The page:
The launch of a long-awaited new British fund for tackling deforestation drivers in forest nations is still on hold as UK government agencies continue to finalise the business case for the initiative. Meanwhile, UK NGOs have continued to press the government to ensure transparency in the governance structure for the fund, which is to be geared towards supporting tropical countries to combat deforestation and curb land use emissions.
The UK government is inviting public comments on government proposals to address deforestation and land use emissions in developing countries under the UK International Climate Fund (ICF), which is co-administered by DECC, DFID and DEFRA.
The British government is currently finalising its plans to help curb global deforestation as part of the UK’s £2.9 billion dedicated international climate fund (ICF). The ICF has been set up by the UK to ‘help developing countries tackle climate change and poverty’ and includes a specific forest component that is currently being developed by the Departments for International Development (DFID) and Energy and Climate Change (DECC). A portion of the funds have already been allocated for the government’s Forest Governance, Markets and Climate programme, which is geared towards helping FLEGT countries to ‘continue and accelerate efforts to tackle illegal logging…..and supporting supply chain traceability for timber’. It appears that the UK government now plans to extend this work to other commodities that are currently driving deforestation such as soya and palm oil.
The 9th RRI Dialogue on Forests, Governance and Climate Change, co-organized with Forest Peoples Programme, Tebtebba and Forest Trends, took place in London, UK on 8 February 2011. The Dialogue drew together a number of key actors involved in REDD, including representatives from Indigenous Peoples organizations, governments of UK Mexico and Norway, the banking sector, NGOs and researchers.
The consensus emerging from the discussion was that REDD should not proceed before clear safeguards are put in place. Gregory Barker, British minister of State, Department for Energy and Climate Change outlined that before REDD projects take place, it is crucial to assess drivers of deforestation, secure clarity of land tenure and ensure equitable benefit-sharing for Indigenous Peoples. To that end, he assured that the UK government will apply safeguards in bilateral REDD agreements with Indigenous Peoples and local communities. Despite this commitment he avoided mentioning whether the UK would push for stronger safeguards in the readiness processes of the World Bank’s FCPF initiative.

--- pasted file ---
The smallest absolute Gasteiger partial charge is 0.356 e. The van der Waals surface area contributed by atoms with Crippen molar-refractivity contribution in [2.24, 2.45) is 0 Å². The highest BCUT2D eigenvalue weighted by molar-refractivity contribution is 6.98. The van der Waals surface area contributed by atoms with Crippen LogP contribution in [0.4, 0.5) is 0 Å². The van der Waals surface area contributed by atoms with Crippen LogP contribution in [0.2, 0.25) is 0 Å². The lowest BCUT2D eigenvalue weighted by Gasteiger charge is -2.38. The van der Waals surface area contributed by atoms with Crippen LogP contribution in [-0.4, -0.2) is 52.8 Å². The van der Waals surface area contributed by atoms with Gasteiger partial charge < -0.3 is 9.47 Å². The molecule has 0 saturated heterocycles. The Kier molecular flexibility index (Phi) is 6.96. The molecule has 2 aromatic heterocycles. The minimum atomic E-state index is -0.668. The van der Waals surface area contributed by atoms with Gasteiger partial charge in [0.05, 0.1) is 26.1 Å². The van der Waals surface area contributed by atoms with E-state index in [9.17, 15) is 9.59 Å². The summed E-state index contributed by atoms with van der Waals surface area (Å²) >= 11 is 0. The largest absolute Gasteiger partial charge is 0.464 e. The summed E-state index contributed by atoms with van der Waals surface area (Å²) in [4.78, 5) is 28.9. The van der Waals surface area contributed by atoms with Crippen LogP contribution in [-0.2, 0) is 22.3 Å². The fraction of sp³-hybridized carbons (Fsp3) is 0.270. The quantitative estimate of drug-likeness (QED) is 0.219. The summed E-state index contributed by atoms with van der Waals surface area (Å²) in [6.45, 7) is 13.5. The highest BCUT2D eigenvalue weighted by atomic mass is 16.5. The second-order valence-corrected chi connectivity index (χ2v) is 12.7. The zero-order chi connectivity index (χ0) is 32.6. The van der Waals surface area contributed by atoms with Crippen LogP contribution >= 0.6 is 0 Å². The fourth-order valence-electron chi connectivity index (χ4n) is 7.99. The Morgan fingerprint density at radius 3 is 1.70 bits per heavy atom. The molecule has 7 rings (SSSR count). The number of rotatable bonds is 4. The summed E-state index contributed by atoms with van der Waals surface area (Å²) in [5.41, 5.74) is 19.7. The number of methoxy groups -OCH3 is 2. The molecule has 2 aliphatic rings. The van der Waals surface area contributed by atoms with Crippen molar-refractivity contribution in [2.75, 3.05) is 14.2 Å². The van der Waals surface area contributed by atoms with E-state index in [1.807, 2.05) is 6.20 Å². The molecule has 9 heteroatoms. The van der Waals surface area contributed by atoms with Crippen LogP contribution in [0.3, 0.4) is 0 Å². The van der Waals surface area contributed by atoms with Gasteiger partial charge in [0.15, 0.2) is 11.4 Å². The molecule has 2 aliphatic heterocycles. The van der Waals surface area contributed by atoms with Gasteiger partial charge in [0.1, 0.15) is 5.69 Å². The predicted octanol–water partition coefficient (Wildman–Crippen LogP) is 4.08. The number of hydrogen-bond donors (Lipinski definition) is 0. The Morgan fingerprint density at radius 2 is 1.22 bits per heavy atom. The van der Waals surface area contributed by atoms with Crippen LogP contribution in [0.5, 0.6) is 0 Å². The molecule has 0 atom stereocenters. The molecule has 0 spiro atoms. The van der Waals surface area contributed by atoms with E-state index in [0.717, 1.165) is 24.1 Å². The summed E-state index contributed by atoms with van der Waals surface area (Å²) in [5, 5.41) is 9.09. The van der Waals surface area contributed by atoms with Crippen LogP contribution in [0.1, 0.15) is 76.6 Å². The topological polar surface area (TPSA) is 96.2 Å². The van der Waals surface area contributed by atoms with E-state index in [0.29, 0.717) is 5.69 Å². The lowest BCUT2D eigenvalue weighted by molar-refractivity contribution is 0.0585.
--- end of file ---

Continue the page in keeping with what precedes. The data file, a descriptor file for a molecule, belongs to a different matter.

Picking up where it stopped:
In response to questioning from the Forest Peoples Programme, the UK Government has affirmed that the World Bank's revised strategy on palm oil, which is still being revised, must secure community tenure and Free, Prior and Informed Consent. The Government supports legal reforms where these rights are not secure. The UK Government says it supports the temporary ban on World Bank Group funding for the sector and wants this freeze maintained until an adequate strategy has been developed and reviewed by the Board of the World Bank.
Submission to the UK Government Joint Committee on Human Rights on the right of indigenous peoples to free, prior and informed consent Forest Peoples Programme and Law Department, Middlesex University Business School
Further to oral evidence provided by FPP in February 2009, this additional evidence provides clarifications on the key topics covered.
Thank you Marcus, and thank you Mr. Horwood for your work and for hosting this event. It is truly an honor to be here to launch these new reports. It's also an honor to follow Marcus Colchester, who's made outstanding contributions to the recognition of indigenous people's rights around the world, and to precede Joji Cariño and Kyeretwie Opoku, two well recognized leaders on these issues in Asia and Africa.
Good evening everyone. It is a pleasure to be here with you to talk about a new global agenda for forests.
I would like to congratulate the Rights and Resources Initiative on the two important pieces of work that are being published today.
Last December at a meeting at Chatham House I announced a five-year programme of DFID support to RRI, and it is pleasing to see an early return on that investment.
Alerting the Secretary of State to the NGO submission to the UN's CERD [see below] and the pending World Bank Inspection Panel investigation into the detrimental impact of World Bank-supported initiatives on the rights and livelihoods of indigenous peoples in the DRC